Winter Safety Precautions for Pets – NBC New York

What to know

  • As severe winter weather and freezing temperatures threaten much of the country in the coming days, it’s important to make sure family, friends and neighbors are safe. This concern should also extend to our four-legged, furry friends.
  • Because extreme cold also affects animals, the ASPCA wants to remind pet owners that these weather conditions can be extremely dangerous for pets.
  • The ASPCA and NWS provide tips on how to keep your furry companions safe during extreme winter weather.

The third winter storm in about a week is set to hit the tri-state area on Friday – before the coldest air the region has seen in nearly a year.

As severe winter weather and freezing temperatures threaten much of the country in the coming days, it’s important to make sure family, friends and neighbors are safe. This concern should also extend to our four-legged, furry friends.

Because extreme cold also affects animals, the ASPCA wants to remind pet owners that these weather conditions can be extremely dangerous for pets.

“With freezing temperatures and arctic air masses expected to affect regions across the country this coming weekend, it’s important to prepare your pets for potentially dangerous weather conditions and Protect their health and well-being,” Susan Anderson, Director of Disaster Response for Disaster Response. The ASPCA National Field Response Team said in a press release that taking precautions such as keeping pets safely indoors and making sure they have essential items, including extra food and water and electricity, is essential. Can be a lifesaver in dangerous situations in the event of a blockage.

To keep pets safe during harsh winters, The ASPCA recommends keeping these tips in mind.:

  • If it’s too cold for you, it probably is too cold for your pet.. During inclement weather, pets should be kept warm and safe indoors. But if you must take them outside, pet owners should consider wearing short-haired and small dogs in coats and booties when walking them. Pet owners should also make sure their furry companions have a warm, dry place to sleep that is off the floor with extra bedding and away from drafts. If you notice discoloration, swelling, or skin ulcers — all signs of frostbite — contact your veterinarian immediately.
  • After each walk, be sure to towel dry your pet and clean their feet and belly. In winter, pets can step on ice, salt and chemicals. Not only can it be painful, but it can also be potentially dangerous if ingested. Remember to check for cracks in their paw pads or redness between the toes. Pet owners should consider using booties on their pets.
  • There is one Portable pet emergency kit If you’re stuck in your home or forced to evacuate, be prepared. The kit should include essential items such as medical records, water, water bowls, pet food, and any necessary pet medications to last at least seven days. Pets must also wear collars and tags with up-to-date identification information. Remember, you should never leave your pet behind if you need to evacuate. If your home is without power, leave your pet (with detailed care instructions and veterinarian contact information) with a friend or family member.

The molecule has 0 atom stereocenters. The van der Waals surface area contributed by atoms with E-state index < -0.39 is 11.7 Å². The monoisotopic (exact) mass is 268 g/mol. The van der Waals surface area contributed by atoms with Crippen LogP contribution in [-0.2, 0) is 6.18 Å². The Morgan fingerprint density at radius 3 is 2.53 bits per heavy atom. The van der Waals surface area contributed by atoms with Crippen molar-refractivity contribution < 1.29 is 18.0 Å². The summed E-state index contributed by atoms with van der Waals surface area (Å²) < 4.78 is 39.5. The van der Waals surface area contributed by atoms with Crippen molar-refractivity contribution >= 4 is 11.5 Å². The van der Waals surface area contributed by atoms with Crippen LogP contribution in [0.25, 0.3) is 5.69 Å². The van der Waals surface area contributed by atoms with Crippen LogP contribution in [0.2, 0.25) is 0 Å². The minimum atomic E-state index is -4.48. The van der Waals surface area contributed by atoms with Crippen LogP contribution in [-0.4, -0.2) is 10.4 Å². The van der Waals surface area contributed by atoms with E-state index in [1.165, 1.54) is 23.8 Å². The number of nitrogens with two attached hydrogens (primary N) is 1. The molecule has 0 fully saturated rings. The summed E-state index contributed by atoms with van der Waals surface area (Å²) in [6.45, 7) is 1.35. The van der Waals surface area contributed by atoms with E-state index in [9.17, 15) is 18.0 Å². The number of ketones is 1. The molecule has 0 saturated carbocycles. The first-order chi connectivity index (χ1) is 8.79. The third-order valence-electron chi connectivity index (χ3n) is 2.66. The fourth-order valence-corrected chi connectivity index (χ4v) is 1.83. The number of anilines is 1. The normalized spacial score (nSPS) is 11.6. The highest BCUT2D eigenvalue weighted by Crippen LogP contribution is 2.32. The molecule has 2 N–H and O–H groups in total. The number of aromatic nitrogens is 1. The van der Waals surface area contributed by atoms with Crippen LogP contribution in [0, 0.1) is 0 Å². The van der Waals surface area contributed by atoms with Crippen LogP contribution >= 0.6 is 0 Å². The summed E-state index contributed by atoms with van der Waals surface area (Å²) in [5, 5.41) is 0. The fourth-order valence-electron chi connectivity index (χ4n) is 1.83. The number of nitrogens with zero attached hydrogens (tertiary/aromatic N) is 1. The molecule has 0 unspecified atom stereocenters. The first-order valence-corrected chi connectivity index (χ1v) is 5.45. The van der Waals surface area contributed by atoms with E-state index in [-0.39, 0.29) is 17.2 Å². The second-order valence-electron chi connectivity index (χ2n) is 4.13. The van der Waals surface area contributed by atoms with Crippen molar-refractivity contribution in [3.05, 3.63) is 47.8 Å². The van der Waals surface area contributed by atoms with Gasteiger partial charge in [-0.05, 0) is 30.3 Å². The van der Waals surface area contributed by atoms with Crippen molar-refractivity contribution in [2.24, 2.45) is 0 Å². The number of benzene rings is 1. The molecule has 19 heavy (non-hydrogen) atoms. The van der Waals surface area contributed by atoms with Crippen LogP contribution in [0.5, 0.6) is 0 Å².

• All pets, especially small and exotic pets, will need more food and water on cold days, especially if the power goes out. If you’re running low on pet food and can’t restock, Here There is a list of common foods that you can mix with kibble or serve alone for dog or cat food.
  • Be prepared for power outages. Figure out in advance which rooms in your home are safe havens (rooms that should be clear of windows, such as utility rooms, bathrooms and basements). Fill bathtubs and sinks ahead of time to ensure you have access to water during a power outage. You shouldn’t have candles around pets — use battery-powered lanterns, flashlights, etc. instead. Never use propane fuel or other portable outdoor heaters indoors.
  • During the winter, outdoor cats sometimes seek shelter under cars. Before starting the engine, bang on the hood of the car to give them a chance to escape.
  • Horses need special care in winter. including supplemental food, lukewarm water, and access to adequate shelter out of the elements. Here Here are more tips on caring for horses in inclement weather.

While dealing with severe winter weather, National Weather Service Also provides tips on how to keep pets safe. Among the suggestions are:

  • Never let your dog off leash on snow or ice, especially during a snowstorm. Dogs can lose their sense of smell and become irritable. Make sure dogs always wear their ID tags as more dogs are lost in winter than any other season.
  • Never leave your dog or cat alone in the car in cold weather. Keep pets indoors as much as possible, especially if they are sensitive to cold weather due to age, illness or breed type.

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